Whilst this saga was unfolding a more serious problem became apparent. Even though we had arrived at Puerto Natales we were not docking due to amazingly strong winds and matching waves. We were due to be on dry land at two and in fact it was not until after eight that there was any movement on this front. We were cheekily hoping that we would stay on board and avoid the price of a nights accommodation. Sadly they decided to load us seventy at a time into a launch via the gangway. The launch had a lot of difficulty getting out and the whole thing took on the atmosphere of a dramatic rescue at sea.
Of course all this meant we were pretty late when we got into town and had to scrabble around to find somewhere to stay. We eventually settled on a rather grim looking but clean place and were forced to share a room between the four of us.
Friday, 29 January 1999
Puerto Natales, Magallanes, Chile
If Puerto Montt is a desolate place then Puerto Natales is beyond salvation. This is a bit harsh because we had quite a fun time there but it certainly is not much to look at. Beyond trekking supply shops, tour companies and hospedajes there certainly is not too much to it. We spent most of the day getting to know it intimately as we scoured it for the few items to complete out trekking kit. Food shopping with Janet and Jon was fun. At first we went for the lightest options but when we thought about it noodles and stock cubes for dinner every night was not going to be fun. So we started buying up sausages, tomato soup, ravioli - basically anything with any taste. We rounded it off with the hugest onion seen by man, twenty centimetres in diameter it must have weighed well over a kilo on its own. We split up for lunch on the principle that we were going to be stuck with each other for the next week. Anna and I found a brilliant restaurant where we sampled the Chileno speciality "Lomo a la Pobre" (Steak with chips fried onions and fried eggs) for the first time. We were determined eat as much as possible before we set off and this more than fit the bill.
We got back together, packed and generally finalised our plans before heading out for dinner. Janet and Jon had found a pizza place with a wood fired oven and we stuffed ourselves stupid again and had quite a lot of wine before retiring, clutching our bellies, to bed.
Saturday, 30 January 1999
Refugio Chileno, Magallanes, Chile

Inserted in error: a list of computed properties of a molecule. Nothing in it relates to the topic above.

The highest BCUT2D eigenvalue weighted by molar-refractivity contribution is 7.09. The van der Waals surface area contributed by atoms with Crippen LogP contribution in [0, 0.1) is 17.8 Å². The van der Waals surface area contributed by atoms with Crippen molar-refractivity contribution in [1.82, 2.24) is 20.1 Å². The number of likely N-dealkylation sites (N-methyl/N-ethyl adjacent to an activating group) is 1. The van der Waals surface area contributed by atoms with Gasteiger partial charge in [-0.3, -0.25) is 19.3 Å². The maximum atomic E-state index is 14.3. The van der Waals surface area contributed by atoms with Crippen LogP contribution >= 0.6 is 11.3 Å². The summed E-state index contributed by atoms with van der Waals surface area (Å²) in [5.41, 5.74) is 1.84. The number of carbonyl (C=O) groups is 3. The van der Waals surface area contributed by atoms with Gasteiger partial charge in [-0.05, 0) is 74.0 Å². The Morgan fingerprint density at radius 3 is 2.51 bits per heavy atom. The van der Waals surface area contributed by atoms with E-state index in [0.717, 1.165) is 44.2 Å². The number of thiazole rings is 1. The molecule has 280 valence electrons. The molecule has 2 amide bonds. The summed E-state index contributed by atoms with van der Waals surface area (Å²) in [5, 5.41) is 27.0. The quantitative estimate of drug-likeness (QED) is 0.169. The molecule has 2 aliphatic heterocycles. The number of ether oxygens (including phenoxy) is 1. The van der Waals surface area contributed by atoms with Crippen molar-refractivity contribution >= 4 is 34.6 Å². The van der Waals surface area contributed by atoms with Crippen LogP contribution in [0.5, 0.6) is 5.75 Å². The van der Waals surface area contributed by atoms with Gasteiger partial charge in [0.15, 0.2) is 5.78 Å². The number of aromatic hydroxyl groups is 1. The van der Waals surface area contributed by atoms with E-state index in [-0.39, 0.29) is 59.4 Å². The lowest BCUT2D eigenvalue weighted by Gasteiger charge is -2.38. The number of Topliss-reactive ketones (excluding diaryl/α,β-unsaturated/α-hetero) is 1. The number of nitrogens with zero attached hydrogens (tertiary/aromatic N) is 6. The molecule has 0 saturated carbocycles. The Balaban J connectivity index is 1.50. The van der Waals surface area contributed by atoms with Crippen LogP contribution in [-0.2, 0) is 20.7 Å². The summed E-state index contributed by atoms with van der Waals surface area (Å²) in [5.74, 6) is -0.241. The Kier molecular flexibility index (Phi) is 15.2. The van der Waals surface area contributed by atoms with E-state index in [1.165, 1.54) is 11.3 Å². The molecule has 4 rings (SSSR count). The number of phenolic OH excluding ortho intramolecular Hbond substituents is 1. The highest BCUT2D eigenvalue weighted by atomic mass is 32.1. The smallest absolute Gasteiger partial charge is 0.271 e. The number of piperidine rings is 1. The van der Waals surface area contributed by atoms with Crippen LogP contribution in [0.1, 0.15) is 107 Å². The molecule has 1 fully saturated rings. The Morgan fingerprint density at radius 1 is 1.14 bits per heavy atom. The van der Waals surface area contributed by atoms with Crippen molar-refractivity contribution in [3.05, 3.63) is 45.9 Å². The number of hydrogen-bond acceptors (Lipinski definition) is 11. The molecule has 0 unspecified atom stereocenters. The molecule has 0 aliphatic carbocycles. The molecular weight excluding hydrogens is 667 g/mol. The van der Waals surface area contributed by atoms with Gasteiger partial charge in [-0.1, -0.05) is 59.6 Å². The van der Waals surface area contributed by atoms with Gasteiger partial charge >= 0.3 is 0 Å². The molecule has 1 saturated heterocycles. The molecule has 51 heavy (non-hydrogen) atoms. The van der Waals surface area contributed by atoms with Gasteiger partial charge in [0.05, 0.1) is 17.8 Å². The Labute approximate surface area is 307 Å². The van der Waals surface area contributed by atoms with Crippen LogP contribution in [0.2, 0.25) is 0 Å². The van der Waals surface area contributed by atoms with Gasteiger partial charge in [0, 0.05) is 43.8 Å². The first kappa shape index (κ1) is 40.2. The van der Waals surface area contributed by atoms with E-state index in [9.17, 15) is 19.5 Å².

We were woken up by our jovial landlady and had our tea and bread breakfast in the half light of dawn. The bus came at seven and we were bundled into it along with a load more trekkers. It was clear that we were not going to be lacking for company. The bus took a while but I slept through most of it. I woke up towards the end to spot my first llama as well as seeing a Nandu (the local name for the Rhea). We were dumped at the entry gates, were given a lecture in Spanish and then asked to cough up our $12.50 fee. We were also told that a river had flooded on the road that lead to the start of the circuit but fortunately they had laid on a bus, another three dollars please.
The plan for the first day was to hike up to the Torres look out. The Torres del Paine are four needle like rocks that tower over a glacial lake and are the most photographed thing in the park. The first part of the walk was tough as we were not very used to walking and we had to get over a few small hills before getting to the entrance of the valley which lead up to the look out. We hiked for a couple of hours to Refugio Chileno and then set up our tents, dumped our rucksacks and had lunch. As we carried on up the valley the tree line got lower and lower until the opposite side was so barren it looked like a moonscape. We came out of the trees and the trail basically turned into an uphill scramble over glacial debris. The going was not that tough because the rocks provided a good grip but it was clear that going downhill would not be fun.
Going over the lip of the moraine and finding yourself staring at the Torres (towers) is an indescribable moment. So I will not bother trying. I knew that the photos will not do it justice for the simple reason that the Torres were grey, the lake below them grey and the sky, you guessed it, grey. We explored the lake, the waterfall streaming out of it and the rocks. Incredibly someone had built a wall below a huge flat boulder creating a shelter where, if you were desperate, you could spend the night. When we got back to the path we found Tony and sat down to stare at the Torres for a while. This was the last time we were to see Tony for a long time, he had got together with two more Australians on the boat and they had rented a three man tent. However rather than camping at Chileno they had opted for Torres camp site further up the valley in case the weather changed and they had to back off from the scramble up to the look out. In retrospect we all thought this was a bit of a mistake, in fact we wished we had pitched our tents at the start of the look out walk because we would have ended up in an even better position on the second day.
After a painful downhill we got back to Chileno where we had hot showers and sat in the warmth of the Refugio's restaurant drinking beers, cursing at people who left the door open on their way out and of course playing cards. We had walked for five and a half hours but were still quite tired.
Sunday, 31 January 1999
Campamento Coiron, Magallanes, Chile